Mission Restaurant Supply shines a light on the Valley’s restaurant scene.

Project Mission Restaurant Supply
Location McAllen
Client Mission Restaurant Supply
Architect Candid–Works
Design Team Candid Rogers, FAIA, Fernando Morales, Rogelio Rodriguez, Assoc. AIA
General Contractor Joeris
Civil Engineer Melden & Hunt
Structural Engineer Chanin Engineering
MEP Engineer Trinity MEP Engineering
Landscape Architect Heffner Design Team
Photographer Leonid Furmansky

The Rio Grande Valley (RGV), a region known for its rich and varied cuisine, is home to a growing restaurant scene—and to a new Mission Restaurant Supply store designed by the San Antonio-based architecture firm Candid–Works. Project architect Fernando Morales explains that one of the design goals for the project, which is located in McAllen, was “to buck the stereotype of big box stores being bland and boring.” The project aims to redefine the typology by prioritizing luminous interiors and seamless connections to the surrounding environment. Though there were unique challenges associated with breaking ground at the onset of the pandemic, the project persisted, with a focus on efficiency, durability, and longevity; it opened in early 2021.

The 22,360-sf McAllen store acts as a central hub for the Rio Grande Valley and surrounding areas, providing small wares as well as heavy equipment for restaurant installations. The business offers in-store sales support and also serves as a central point for outside sales, supplying equipment for new and established restaurants. 

There is minimal pedestrian traffic nearby, so the design aimed to create an eye-catching presence along the street by captivating motorists with glimpses of shiny stainless-steel appliances. The architects opted for a significant amount of glazing, although it meant that the south and west facades would face intense sunlight and be prone to heat gain. To mitigate the heating and cooling load caused by excessive sunlight, a “veil” in the form of a steel-framed shading structure with perforated corrugated metal was applied to the facade as a treatment to the upper glazing. This feature not only provides the requisite solar shading but adds visual interest, along with a sense of lightness. At night, the store “glows like a jewel box,” says Morales. 

Improving energy efficiency and structural resilience drove many of the design decisions. The building’s white exterior serves not only as a design statement but also as a strategy to reflect excess heat. Its roof design, and slope specifically, make it feasible to install a rainwater capture system in the future. Concrete tilt-up wall construction was used instead of pre-engineered metal as a means of bolstering the structure against the destructive potential of severe storms, and the ramp-accessible entry is elevated 24 inches above grade to safeguard against potential floods. The surrounding landscape design, spearheaded by Heffner, combines xeriscape elements with culinary-themed, drought-tolerant plants, providing a vegetative buffer that enhances the experience for passersby. (These landscaping efforts have even gained praise from local officials and commissioners.)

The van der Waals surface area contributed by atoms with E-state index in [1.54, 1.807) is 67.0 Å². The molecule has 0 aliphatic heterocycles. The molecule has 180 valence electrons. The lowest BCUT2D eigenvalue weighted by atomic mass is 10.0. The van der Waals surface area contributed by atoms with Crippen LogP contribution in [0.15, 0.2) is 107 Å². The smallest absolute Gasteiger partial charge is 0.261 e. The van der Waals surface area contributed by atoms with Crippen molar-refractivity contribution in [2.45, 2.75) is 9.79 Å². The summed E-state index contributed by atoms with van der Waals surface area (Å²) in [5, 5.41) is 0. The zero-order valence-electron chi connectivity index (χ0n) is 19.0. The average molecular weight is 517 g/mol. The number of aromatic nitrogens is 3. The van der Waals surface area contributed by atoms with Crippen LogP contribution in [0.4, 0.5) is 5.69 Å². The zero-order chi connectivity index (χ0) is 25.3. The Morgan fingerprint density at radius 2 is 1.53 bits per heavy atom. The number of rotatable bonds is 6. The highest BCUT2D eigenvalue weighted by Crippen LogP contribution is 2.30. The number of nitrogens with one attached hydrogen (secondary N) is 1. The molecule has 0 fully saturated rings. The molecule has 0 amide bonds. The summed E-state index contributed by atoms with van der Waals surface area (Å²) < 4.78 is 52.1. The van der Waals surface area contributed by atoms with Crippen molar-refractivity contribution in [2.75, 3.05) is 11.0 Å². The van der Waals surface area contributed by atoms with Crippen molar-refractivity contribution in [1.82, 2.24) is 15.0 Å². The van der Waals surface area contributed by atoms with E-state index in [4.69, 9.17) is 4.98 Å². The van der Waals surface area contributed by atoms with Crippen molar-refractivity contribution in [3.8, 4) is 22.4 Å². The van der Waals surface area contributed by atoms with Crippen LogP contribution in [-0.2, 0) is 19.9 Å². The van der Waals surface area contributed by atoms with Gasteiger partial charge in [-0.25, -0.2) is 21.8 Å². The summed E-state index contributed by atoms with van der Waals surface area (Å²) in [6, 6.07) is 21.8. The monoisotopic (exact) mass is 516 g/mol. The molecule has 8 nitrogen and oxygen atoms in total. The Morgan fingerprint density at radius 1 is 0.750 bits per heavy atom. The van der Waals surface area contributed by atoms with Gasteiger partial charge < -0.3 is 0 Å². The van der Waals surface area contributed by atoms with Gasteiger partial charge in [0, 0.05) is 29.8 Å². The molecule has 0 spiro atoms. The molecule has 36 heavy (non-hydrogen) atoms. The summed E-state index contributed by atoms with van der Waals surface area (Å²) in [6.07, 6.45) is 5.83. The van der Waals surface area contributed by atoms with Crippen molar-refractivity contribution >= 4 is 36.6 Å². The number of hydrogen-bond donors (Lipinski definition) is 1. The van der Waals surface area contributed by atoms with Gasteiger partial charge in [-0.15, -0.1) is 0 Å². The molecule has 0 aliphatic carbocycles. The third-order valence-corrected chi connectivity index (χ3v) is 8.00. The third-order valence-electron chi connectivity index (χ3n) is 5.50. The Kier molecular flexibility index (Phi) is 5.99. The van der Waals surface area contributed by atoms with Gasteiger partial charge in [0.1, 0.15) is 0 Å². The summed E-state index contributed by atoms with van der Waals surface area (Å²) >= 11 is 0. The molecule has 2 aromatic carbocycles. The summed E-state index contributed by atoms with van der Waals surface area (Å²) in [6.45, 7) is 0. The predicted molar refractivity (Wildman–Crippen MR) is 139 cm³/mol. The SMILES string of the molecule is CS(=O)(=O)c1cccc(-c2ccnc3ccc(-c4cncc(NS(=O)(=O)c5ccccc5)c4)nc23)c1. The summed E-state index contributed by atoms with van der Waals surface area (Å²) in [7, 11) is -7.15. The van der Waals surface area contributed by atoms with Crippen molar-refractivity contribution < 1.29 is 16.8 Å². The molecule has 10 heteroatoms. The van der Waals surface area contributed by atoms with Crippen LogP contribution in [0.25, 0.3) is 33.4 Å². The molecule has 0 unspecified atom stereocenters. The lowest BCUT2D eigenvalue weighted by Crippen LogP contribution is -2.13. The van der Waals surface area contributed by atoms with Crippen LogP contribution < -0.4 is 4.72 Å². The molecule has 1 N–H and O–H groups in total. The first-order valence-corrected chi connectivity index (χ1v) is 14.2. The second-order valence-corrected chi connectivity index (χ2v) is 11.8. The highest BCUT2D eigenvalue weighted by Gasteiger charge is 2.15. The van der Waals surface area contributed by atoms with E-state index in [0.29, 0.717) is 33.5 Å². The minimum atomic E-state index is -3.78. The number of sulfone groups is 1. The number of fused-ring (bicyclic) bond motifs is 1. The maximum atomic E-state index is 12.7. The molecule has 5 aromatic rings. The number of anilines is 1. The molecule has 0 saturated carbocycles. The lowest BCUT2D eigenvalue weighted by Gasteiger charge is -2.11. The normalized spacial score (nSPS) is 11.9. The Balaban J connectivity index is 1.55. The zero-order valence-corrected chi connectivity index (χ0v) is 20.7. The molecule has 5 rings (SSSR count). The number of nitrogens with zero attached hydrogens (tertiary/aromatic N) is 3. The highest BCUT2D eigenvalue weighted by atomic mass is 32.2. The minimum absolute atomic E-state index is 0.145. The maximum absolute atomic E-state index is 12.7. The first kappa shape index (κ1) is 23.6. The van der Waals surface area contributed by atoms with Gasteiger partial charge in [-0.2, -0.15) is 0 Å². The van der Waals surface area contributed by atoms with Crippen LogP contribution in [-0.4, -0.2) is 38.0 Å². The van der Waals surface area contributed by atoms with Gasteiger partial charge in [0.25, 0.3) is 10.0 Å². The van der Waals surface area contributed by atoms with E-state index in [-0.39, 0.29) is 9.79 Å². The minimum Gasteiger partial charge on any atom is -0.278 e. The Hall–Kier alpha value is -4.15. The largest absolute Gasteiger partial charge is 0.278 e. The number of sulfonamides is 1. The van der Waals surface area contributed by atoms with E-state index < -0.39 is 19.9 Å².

Visitors enter the store through a corner entry strategically placed to engage both the south and west parking areas. The building defies stereotypes, creating a user experience centered on comfort, dynamism, and visual engagement. The interiors comprise a multiplicity of spaces, including retail, showrooms, a restaurant-grade working kitchen and bar, a warehouse, and office/meeting spaces. The front two-thirds of the building is dedicated to retail and open to the public, while the remaining third serves as a warehouse to support commercial kitchen installations across the region. The high ceilings and tall glazing allow daylight to reach all interior areas, including the upper portion of the building, which houses a mezzanine for outside sales, offices, and community-accessible meeting rooms. 

The demonstration area serves as an educational tool for restaurant owners, allowing them to explore equipment through a hands-on experience in order to make more informed purchasing decisions. The kitchen includes refrigeration, exhaust, and dishwashing areas, mirroring a real restaurant setup, and the bar showcases thoughtful design elements, like a tile treatment featuring a unique pattern created by the owners. 

With the RGV’s rising restaurant scene, the Mission Restaurant Supply is positioned as a key player in supporting the thriving culinary landscape, and its building stands out as more than a flagship store; it represents the company’s recognition of the significance of the region’s market. The McAllen store has become pivotal for the business, with the commitment to design excellence and collaborative spirit among all parties involved contributing to a successful outcome. Now approaching its third anniversary, the project is a testament to what can be achieved through dedication and teamwork. Its success suggests that it could serve as a template for future Mission Restaurant Supply locations and to showcase the potential for upgrades across the company’s existing establishments.  

Mario Serna is a PhD student at Texas A&M University and an architecture instructor at South Texas College.

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